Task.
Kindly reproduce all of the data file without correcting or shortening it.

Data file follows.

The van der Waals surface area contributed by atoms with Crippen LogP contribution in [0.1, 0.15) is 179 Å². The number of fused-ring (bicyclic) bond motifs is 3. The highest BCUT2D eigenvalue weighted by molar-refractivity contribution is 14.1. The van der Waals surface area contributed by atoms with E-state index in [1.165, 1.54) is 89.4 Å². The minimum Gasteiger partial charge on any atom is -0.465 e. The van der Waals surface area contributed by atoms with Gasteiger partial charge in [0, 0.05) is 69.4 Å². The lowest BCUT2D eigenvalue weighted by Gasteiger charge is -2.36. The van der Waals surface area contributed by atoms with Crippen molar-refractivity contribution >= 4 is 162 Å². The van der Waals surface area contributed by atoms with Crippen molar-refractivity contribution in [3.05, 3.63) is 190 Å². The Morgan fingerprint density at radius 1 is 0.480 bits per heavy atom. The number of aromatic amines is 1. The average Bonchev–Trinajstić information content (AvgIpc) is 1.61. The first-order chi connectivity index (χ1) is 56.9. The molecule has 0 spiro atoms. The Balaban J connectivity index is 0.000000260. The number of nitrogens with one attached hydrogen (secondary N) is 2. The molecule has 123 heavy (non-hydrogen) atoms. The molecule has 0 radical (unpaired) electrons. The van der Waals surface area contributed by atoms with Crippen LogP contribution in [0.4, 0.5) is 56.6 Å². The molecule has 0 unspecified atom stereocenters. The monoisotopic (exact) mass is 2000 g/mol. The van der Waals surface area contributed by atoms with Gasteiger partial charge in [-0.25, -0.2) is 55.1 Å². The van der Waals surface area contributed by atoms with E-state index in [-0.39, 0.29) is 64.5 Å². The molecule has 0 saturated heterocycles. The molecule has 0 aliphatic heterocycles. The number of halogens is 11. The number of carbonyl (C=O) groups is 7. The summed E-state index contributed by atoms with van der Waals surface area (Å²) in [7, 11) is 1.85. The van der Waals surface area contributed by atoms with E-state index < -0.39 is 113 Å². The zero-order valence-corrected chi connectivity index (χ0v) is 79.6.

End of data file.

The van der Waals surface area contributed by atoms with Crippen LogP contribution in [0.1, 0.15) is 179 Å². The number of fused-ring (bicyclic) bond motifs is 3. The highest BCUT2D eigenvalue weighted by molar-refractivity contribution is 14.1. The van der Waals surface area contributed by atoms with E-state index in [1.165, 1.54) is 89.4 Å². The minimum Gasteiger partial charge on any atom is -0.465 e. The van der Waals surface area contributed by atoms with Gasteiger partial charge in [0, 0.05) is 69.4 Å². The lowest BCUT2D eigenvalue weighted by Gasteiger charge is -2.36. The van der Waals surface area contributed by atoms with Crippen molar-refractivity contribution >= 4 is 162 Å². The van der Waals surface area contributed by atoms with Crippen molar-refractivity contribution in [3.05, 3.63) is 190 Å². The Morgan fingerprint density at radius 1 is 0.480 bits per heavy atom. The number of aromatic amines is 1. The average Bonchev–Trinajstić information content (AvgIpc) is 1.61. The first-order chi connectivity index (χ1) is 56.9. The molecule has 0 spiro atoms. The Balaban J connectivity index is 0.000000260. The number of nitrogens with one attached hydrogen (secondary N) is 2. The molecule has 123 heavy (non-hydrogen) atoms. The molecule has 0 radical (unpaired) electrons. The van der Waals surface area contributed by atoms with Crippen LogP contribution in [0.4, 0.5) is 56.6 Å². The molecule has 0 unspecified atom stereocenters. The monoisotopic (exact) mass is 2000 g/mol. The van der Waals surface area contributed by atoms with Gasteiger partial charge in [-0.25, -0.2) is 55.1 Å². The van der Waals surface area contributed by atoms with E-state index in [-0.39, 0.29) is 64.5 Å². The molecule has 0 saturated heterocycles. The molecule has 0 aliphatic heterocycles. The number of halogens is 11. The number of carbonyl (C=O) groups is 7. The summed E-state index contributed by atoms with van der Waals surface area (Å²) in [7, 11) is 1.85. The van der Waals surface area contributed by atoms with E-state index < -0.39 is 113 Å². The zero-order valence-corrected chi connectivity index (χ0v) is 79.6.